A Delphi approach to describing service models of community mental health practice.
Fiander M., Burns T.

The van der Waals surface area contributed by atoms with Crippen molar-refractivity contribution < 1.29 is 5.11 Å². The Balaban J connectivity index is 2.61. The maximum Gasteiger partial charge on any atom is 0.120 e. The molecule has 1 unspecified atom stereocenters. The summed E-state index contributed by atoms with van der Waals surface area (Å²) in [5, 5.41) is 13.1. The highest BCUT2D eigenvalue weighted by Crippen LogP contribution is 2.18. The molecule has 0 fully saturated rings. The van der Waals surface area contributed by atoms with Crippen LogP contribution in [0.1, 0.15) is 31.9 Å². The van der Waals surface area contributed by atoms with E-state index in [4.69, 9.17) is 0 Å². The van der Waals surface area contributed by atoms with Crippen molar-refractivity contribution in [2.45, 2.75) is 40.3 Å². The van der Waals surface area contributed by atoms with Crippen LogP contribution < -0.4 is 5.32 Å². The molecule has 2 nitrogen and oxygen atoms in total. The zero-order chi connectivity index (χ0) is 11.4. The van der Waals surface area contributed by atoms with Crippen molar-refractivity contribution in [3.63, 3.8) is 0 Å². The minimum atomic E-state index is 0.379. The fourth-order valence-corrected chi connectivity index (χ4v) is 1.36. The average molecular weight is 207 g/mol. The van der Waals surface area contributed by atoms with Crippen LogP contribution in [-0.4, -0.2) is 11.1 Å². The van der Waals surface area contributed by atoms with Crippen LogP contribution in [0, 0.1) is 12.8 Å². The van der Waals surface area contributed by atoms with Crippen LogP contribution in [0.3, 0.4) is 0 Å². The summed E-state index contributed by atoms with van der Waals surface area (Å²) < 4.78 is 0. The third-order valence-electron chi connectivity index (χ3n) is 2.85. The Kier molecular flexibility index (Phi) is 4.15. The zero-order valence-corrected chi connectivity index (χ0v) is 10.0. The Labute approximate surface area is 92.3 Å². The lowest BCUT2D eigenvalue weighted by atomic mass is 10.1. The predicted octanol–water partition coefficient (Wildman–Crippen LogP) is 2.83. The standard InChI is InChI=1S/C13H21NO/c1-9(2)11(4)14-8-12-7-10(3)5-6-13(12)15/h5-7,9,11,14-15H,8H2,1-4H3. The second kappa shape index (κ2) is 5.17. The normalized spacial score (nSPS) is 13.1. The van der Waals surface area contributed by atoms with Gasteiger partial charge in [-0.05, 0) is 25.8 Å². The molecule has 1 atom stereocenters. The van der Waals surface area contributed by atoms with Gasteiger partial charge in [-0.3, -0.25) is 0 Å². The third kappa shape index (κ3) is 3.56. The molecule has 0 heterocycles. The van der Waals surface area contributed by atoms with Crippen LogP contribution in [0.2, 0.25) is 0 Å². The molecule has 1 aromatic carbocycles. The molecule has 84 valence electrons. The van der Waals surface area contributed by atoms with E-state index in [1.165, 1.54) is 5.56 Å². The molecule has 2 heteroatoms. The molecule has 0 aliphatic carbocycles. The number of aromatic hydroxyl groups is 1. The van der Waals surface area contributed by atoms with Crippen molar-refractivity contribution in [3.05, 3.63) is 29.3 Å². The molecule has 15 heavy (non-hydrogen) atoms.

OBJECTIVE: The activities of mental health practitioners are poorly understood and described because of a lack of generally accepted and understandable categories. Greater precision is needed for accountability, planning, and evaluation. The objective of this study was to identify a valid and reliable set of categories to describe the clinical work practices of intensive case managers in the United Kingdom. METHODS: Eight intensive case managers participated in a Delphi process to produce a set of categories that described their clinical work practices. They each completed three questionnaires and participated in a final group discussion. RESULTS: The initial open questionnaire generated 38 potential categories after exact duplicates were removed. In round 2, the intensive case managers each rated the 38 categories from 1 to 5 (essential to unimportant). A high degree of consensus on the relative importance of the 38 suggested practice categories was rapidly achieved. In round 3, they re-rated the categories in the light of group medians and their own round 2 ratings. In a structured face-to-face discussion group, the intensive case managers then reduced the 38 potential categories to ten comprehensive and mutually exclusive categories that were judged to adequately and accurately reflect work practices. They were housing, finance, daily living skills, criminal justice system, occupation and leisure, engagement, physical health, caregivers and significant others, specific mental health intervention or assessment, and medication. CONCLUSIONS: Delphi methods were effective and relatively straightforward in producing an agreed-on set of categories with which to record clinical activity and inform care planning.